Past profession: Biology instructor, junior college; instructor, New Mexico Military Institute

Volunteer tasks include: Monitoring lesser sandhill cranes and interior least terns; weekly crane counts and roost counts; small mammal surveys

Why he volunteers: “I get pleasure out of doing it, and I feel like I’m doing something worthwhile … If I had [the decision] to do over, I would do it again.”

Moment to treasure: “Watching 10,000 cranes take off within 30 minutes.”

Said of him: “He’s our sandhill crane expert. He’s a walking encyclopedia … a fixture to the refuge … He’s a go-to guy all the time.” — Steve Alvarez, outdoor recreation planner, Bitter Lake Refuge

Refuge volunteer Reese Lukei, in the red jacket, poses with a crew from Dominion Virginia Power after they installed an osprey platform at Back Bay National Wildlife Refuge in Virginia.

Reese Lukei, Back Bay National Wildlife Refuge, Virginia  — 10,000 hours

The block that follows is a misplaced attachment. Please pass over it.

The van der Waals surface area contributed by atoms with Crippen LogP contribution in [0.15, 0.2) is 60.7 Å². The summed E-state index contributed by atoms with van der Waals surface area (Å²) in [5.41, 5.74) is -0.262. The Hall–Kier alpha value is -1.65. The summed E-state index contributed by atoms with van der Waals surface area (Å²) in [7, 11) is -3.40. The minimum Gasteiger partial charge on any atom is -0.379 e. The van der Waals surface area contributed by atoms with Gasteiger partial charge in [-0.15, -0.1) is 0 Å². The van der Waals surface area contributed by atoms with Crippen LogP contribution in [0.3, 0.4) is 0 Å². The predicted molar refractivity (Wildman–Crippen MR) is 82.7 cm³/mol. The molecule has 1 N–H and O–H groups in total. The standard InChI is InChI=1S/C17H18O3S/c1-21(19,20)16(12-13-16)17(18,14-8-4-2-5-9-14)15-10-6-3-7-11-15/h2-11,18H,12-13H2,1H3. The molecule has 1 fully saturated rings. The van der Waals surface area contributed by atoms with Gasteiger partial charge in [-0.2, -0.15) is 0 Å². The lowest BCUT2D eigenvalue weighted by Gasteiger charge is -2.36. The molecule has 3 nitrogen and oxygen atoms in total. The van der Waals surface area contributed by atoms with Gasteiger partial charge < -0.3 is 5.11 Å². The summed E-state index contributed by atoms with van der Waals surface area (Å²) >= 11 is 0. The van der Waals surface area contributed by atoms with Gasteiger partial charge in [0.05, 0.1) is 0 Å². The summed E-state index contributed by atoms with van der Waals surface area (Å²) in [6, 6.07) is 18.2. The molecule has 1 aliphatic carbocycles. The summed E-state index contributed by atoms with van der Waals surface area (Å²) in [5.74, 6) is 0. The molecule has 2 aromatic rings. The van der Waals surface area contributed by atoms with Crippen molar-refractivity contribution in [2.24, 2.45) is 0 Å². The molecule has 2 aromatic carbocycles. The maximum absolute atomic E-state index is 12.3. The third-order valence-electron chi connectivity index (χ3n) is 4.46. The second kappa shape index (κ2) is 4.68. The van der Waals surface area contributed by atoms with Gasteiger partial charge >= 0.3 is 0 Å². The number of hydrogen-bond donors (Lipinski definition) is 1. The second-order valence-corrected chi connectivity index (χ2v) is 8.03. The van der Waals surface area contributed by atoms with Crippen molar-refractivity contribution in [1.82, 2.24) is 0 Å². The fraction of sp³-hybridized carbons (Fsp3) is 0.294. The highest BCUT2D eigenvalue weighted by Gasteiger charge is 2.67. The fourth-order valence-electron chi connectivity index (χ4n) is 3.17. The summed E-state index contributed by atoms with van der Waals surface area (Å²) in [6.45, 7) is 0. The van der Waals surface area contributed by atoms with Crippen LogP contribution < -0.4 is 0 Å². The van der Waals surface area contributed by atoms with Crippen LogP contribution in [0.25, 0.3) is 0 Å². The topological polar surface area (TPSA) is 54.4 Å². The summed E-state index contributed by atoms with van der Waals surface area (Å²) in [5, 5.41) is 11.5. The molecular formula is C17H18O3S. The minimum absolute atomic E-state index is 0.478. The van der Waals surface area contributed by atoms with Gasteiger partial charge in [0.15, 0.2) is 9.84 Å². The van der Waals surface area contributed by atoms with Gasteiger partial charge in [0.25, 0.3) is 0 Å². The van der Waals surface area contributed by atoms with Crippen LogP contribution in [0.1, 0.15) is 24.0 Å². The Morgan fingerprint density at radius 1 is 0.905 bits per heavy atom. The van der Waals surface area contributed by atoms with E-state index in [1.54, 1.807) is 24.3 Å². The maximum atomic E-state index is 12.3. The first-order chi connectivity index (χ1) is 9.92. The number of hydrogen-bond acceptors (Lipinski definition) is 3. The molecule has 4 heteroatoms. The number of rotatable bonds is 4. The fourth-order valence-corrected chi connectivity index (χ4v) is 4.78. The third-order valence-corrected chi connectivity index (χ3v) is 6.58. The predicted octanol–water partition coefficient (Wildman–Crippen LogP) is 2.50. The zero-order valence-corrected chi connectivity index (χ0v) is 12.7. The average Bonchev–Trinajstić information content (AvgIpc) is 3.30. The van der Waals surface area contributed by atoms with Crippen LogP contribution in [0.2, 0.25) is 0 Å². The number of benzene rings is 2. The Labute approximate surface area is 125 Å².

Past professions: Certified public accountant and professional musician

Volunteer tasks include: Wood building (pole barns, kiosks, fishing piers; boardwalk trails) and maintenance; bird banding; supervising nine-person volunteer maintenance team; tracking raptors, including eagles and peregrine falcons; nature interpretation

Why he volunteers: “I’ve always been an outdoorsman … I like nature, particularly birds. My wife says it’s an incurable disease.”

What he likes best: “The camaraderie with the guys on the crew … With every project, if there are six of us on the job, there are six opinions. As long as they do it my way, everything’s okay.”

Long view: “Volunteering at a refuge is one of the most satisfying things a person can do that benefits both wildlife and people. That is why the crew has been together for 25 years… Our wives renamed us Reese’s Pieces, which the guys hate. They bought us orange hats. None of us will wear them.”

Said of him: “An invaluable volunteer for over 30 years … Back Bay Refuge would be unrecognizable were it not for his dedication, hard work and love.” — Erica Ryder, visitor services specialist, Back Bay Refuge

Story Tags

Animal health
Habitat conservation
Habitat restoration
Invasive species
Wildlife management
Wildlife refuges